Ventricular fibrillation is the most frequent side-effect of previous experimental cardiogenic shock models, leading to death in up to 50% of animals [16, 17, 21, 27]. To reduce the loss of animals, antiarrhythmics were administered before ethanol injection, and this resulted in ventricular fibrillation in only one animal. Complete heart block developed in one animal, likely due to severe ethanol-induced injury to the atrio-ventricular conduction system. To further characterize this model electrophysiologically, both endo- and epicardial electroanatomic substrate mapping were performed in one animal. This showed that almost 20% of the endocardial LV surface had electrograms attenuated to an extent consistent with scar. This attenuation was not confluent but was seen in discrete zones of regional endocardial and epicardial LV myocardium corresponding to injection sites. The electrograms in these zones were attenuated but did not exhibit fractionation or isolated delayed components. This is consistent with the histological demonstration of dense confluent cellular necrosis in the injected regions without intervening surviving myofiber bundles. Epicardial voltages were relatively preserved, consistent with a zone of subepicardial myocyte preservation related to the depth of ethanol injection. Thus, formation of myocardial necrosis is directly related to injury site. Increased number of sites injected relates to expansion of scar area, allowing for titration of left-ventricular failure.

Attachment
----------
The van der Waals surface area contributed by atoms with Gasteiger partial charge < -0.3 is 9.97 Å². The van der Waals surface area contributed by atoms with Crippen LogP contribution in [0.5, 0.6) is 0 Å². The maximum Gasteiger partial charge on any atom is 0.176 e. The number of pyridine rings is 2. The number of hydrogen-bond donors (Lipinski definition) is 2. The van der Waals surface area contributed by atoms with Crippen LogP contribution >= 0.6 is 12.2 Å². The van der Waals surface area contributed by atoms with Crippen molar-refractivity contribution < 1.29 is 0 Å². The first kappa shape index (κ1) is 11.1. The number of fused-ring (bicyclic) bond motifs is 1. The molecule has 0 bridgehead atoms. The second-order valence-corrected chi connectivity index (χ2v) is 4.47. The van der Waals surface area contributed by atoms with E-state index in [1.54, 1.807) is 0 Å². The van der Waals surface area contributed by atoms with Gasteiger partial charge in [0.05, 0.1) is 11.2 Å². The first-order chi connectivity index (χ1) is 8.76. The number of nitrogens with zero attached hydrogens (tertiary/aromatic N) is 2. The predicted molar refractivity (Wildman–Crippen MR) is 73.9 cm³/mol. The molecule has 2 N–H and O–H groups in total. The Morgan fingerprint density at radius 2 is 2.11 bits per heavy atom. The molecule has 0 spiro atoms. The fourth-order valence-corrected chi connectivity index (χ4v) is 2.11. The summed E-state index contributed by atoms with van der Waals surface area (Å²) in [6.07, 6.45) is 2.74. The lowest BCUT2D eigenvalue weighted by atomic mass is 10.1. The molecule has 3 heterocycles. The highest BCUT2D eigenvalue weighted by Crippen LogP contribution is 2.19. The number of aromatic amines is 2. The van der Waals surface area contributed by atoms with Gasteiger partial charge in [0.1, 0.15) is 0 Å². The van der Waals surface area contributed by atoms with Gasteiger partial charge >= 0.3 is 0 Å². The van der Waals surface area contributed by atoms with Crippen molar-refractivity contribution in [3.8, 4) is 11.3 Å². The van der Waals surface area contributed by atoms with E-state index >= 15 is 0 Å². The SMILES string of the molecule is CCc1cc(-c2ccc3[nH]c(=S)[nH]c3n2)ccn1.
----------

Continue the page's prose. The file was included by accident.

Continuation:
Advantages of ethanol-based model of CS
In the model presented, ethanol injection resulted in an isolated and loco-regional left ventricular wall motion abnormality, with changes being limited to injection site. This achieves multiple desirable goals:
Injury can be created regionally, and wall motion abnormality can be localized directly,